1000 words on making (and eating) the artichokes

I make the artichokes about once a year. They’re messy and just for me, so. 

But worth it as an annual treat! And I found a recipe that’s pretty much what Mom did so I just follow that, with a couple very minor changes. 

Do you know about eating stuffed artichokes, people who aren't my brothers? It's a little performance you put on for yourself in sensuous leisure. You pull off the outer leaves and scrape the breadcrumbs and bit of soft interior with your teeth. As you go farther in, there are fewer breadcrumbs, but more interior to scrape and enjoy, and you can squeeze a little lemon juice over them if you wish. When you get to the center, where the purple leaves are, you can eat those, but the ends are slightly prickly. Purpleheart
Then! You have an alien encounter that really quite put me off when I was a child. I wish I'd had the opportunity to eat artichokes with my mom when I was an adult so I could tell her I understand now. Mom had a trick of pulling the purple bit up so the next paragraph tells a slightly different story, but I always just eat that part and make myself deal with what comes next.

You see, you next encounter fur. I expect there's an official name for it, but it's fur. It's just a camouflage, though, because beneath it is all good eating, straight to the bottom of the plate. That's where the heart is, and when you scoop up your first taste with a fork or spoon, you'll understand why it is considered a delicacy. Mom managed to pull up the fur with the purple bit, but I always have to scrape it away. I have put the picture of this in a separate link because it's a little off-putting, and if you have the bizarre problem I have with pictures of holes where it feels, rightly or wrongly, that holes ought not to be, you might not like it.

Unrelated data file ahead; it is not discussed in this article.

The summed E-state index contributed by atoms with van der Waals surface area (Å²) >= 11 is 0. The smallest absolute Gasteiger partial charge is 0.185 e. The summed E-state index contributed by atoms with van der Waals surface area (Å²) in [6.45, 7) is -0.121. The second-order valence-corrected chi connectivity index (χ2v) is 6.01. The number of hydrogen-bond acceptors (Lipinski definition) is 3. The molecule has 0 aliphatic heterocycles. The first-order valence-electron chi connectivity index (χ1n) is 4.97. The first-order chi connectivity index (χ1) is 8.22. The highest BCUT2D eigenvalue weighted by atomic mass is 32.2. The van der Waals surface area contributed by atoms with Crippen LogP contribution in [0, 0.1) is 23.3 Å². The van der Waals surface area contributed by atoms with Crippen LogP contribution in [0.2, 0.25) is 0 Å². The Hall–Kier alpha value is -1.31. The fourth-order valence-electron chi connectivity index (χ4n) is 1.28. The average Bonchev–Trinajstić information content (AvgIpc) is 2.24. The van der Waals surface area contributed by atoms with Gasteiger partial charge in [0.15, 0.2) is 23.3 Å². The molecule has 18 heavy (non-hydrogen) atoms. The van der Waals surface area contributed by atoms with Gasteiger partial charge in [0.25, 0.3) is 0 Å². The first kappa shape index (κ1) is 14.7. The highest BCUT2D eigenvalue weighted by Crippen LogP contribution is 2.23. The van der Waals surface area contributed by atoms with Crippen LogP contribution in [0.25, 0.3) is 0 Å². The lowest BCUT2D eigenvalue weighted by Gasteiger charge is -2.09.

Now I’m going to tell you about those recipe changes and give you a couple tips in case you want to make them, too. So this isn't the recipe, okay? You click on the link above or below for that. This is just more chatter and a few not-very-good pictures.

First, I just use two artichokes instead of the three called for in the recipe, but the same amount of filling. This is because I can eat one and save one for the next day. A third would be too extra. 

After I stuff the outer leaves, I put some more filling on the top before drizzling oil over them, because Mom did that, plus the filling is delicious. There’s just a little left over to eat greedily while doing the final cleanup. And so that’s why filling for three works for two, for me. 

Mom used a pressure cooker, but I don’t have one of those. The artichokes do need to be snug in the pan and I used to just bake them in a glass dish, but I like this steaming first method better. So since my pan that fits two really wants three to be snug, I just tuck them to the side and add a placeholder. Panchokes
Then I have to switch to a different pan for the oven, but you might have one you can use which doesn’t have handles that would melt. 

As to the ingredients, you can leave out the lemon zest, but I agree with the recipe that it adds a nice brightness, so maybe don’t. (Do not leave out the rubbing lemon juice over the cut areas step.) However, my microplaner adds so much volume to the cheese, I know 1/3 cup isn’t enough. I really add more like 2/3. So it depends, and that’s why many recipes tell you how many ounces to use instead of volume. But if you’re using preshredded cheese from the deli dept. (Not The Can,) maybe just nudge it to 1/2 cup.

Also, Mom used parsley flakes, but I grow my own parsley so I don’t. Well, you may certainly still use parsley flakes, just use only a couple tablespoons that you crush lightly between your fingers, and if it’s very old, please throw it out and buy more. 

To be honest, I tend not to bother with the stems, but they do make good eating if you would like to bother with them.